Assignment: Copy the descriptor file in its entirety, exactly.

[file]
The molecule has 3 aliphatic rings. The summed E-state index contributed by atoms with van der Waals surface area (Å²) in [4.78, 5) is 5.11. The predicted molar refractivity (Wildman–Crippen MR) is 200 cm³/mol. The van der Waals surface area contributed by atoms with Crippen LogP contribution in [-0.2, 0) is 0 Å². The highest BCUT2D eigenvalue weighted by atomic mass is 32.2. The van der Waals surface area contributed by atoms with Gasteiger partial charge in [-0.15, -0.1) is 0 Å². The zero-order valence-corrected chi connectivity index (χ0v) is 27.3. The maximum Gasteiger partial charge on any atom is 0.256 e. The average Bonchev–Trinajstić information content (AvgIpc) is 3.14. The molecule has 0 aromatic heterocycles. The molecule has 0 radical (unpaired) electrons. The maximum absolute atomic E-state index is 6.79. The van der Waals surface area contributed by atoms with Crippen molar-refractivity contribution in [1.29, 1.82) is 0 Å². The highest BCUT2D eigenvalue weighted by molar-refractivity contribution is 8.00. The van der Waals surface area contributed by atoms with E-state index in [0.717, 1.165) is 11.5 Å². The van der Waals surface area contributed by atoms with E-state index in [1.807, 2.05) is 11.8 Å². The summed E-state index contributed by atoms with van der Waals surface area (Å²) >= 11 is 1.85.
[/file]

The molecule has 3 aliphatic rings. The summed E-state index contributed by atoms with van der Waals surface area (Å²) in [4.78, 5) is 5.11. The predicted molar refractivity (Wildman–Crippen MR) is 200 cm³/mol. The van der Waals surface area contributed by atoms with Crippen LogP contribution in [-0.2, 0) is 0 Å². The highest BCUT2D eigenvalue weighted by atomic mass is 32.2. The van der Waals surface area contributed by atoms with Gasteiger partial charge in [-0.15, -0.1) is 0 Å². The zero-order valence-corrected chi connectivity index (χ0v) is 27.3. The maximum Gasteiger partial charge on any atom is 0.256 e. The average Bonchev–Trinajstić information content (AvgIpc) is 3.14. The molecule has 0 aromatic heterocycles. The molecule has 0 radical (unpaired) electrons. The maximum absolute atomic E-state index is 6.79. The van der Waals surface area contributed by atoms with Crippen molar-refractivity contribution in [1.29, 1.82) is 0 Å². The highest BCUT2D eigenvalue weighted by molar-refractivity contribution is 8.00. The van der Waals surface area contributed by atoms with E-state index in [0.717, 1.165) is 11.5 Å². The van der Waals surface area contributed by atoms with E-state index in [1.807, 2.05) is 11.8 Å². The summed E-state index contributed by atoms with van der Waals surface area (Å²) >= 11 is 1.85.